Pay special attention to what constitutes your foreground; adding foreground elements could give a sense of depth to the scene and would make for an aesthetically pleasing photograph. But unwanted elements like a dead leaf, a twig or any such thing could be a major distraction. While photographing out in the field you could not always expect to have everything in order so carry a small pruning scissor or knife to remove unwanted obstacles which come in front of your lens, without disturbing your subject. If you are photographing in a public garden or similar place, remember the gardeners won’t always approve of people pruning their plants.
Angle of the Butterfly to the Camera
The angle of the butterfly in relation to the camera is one other aspect that requires attention. Since you do not have control neither over the movement of the butterfly nor over the surroundings it choose to land, the only options available are to align your camera as well as possible or simply wait for the butterfly to align itself with your camera. Ideally one would wish to have the butterfly aligned perfectly perpendicular to the cameras sensor, so that most of the butterfly falls in a single plane of focus and thus enabling you to get a really sharp image even shooting wide open at f/4 or f/5.6.
|Photo By Cédric Fayemendy|
However this might not always be the case, many times you will find that the butterfly is at an angle to your camera. in such situations it is good to remember that getting the whole butterfly in perfectly sharp focus will not always be possible so carefully focus on the butterflies eyes and ensure they are sharp and the rest will be fine because if the eyes are sharp, the viewer will accept areas that are out of focus toward the back of the image.
Get a Different Perspective.
Most butterfly photographs we see are shot from one angle, from high above as we look down on them, even though a shot from high above could show the beautiful colours, patterns and texture of the butterfly wings, this is the what he have seen endless times so now it could appear too predictable, too boring. Try finding new angles to shoot from, shoot parallel to the butterfly, or shoot from a lower angle looking up, experiment and you will get fresh, interesting results.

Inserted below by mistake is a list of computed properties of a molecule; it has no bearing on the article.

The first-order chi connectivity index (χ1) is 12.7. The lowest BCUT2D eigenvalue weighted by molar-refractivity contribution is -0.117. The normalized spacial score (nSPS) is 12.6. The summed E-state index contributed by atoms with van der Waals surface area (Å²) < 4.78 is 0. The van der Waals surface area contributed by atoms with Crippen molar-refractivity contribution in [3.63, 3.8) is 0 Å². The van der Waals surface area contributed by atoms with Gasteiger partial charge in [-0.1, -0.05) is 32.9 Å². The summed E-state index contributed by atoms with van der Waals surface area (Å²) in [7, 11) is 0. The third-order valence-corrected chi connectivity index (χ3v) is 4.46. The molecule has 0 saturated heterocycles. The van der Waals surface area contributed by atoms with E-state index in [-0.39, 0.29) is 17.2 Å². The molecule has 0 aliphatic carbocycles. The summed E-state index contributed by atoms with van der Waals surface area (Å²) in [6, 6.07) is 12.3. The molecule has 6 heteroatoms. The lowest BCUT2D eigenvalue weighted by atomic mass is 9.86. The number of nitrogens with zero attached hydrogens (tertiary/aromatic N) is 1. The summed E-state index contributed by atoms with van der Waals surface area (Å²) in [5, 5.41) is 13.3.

|Photo By Guiss95|
Rule of Thirds and the Golden Mean
If you are not sure about where to place the butterfly in the frame then the Rule of Thirds and the Golden Mean could serve as good guidelines.
|Photo By Prem Anandh|
Slightly Angle the Butterfly Towards the Corners
Try photographing your butterflies’ angled (facing) towards the corners, this could produce a much more interesting picture than when the butterfly is facing towards the center.
|Photo By Guiss95|
Look for Leading Lines
Look for Lines created by leaves and stems which could be used to lead the viewer’s eyes towards the subject. Our eyes have this tendency to follow lines when we see them, so look for ways to compose your images in such a way that any lines that appear in the frame lead toward our subject the butterfly.
|Photo By Niels Linneberg|
Leave More Space in the Direction The Butterfly is Facing
|Photo By Carlos Rubio|
Going by the rule of thirds or the golden mean you will be placing your subject slightly off center that means there will be more empty in one direction than the other, compose your shot so that there is more space in the direction the butterfly is looking than the other so that it appears that the butterfly has room to fly and it will be much more appealing to the human brain.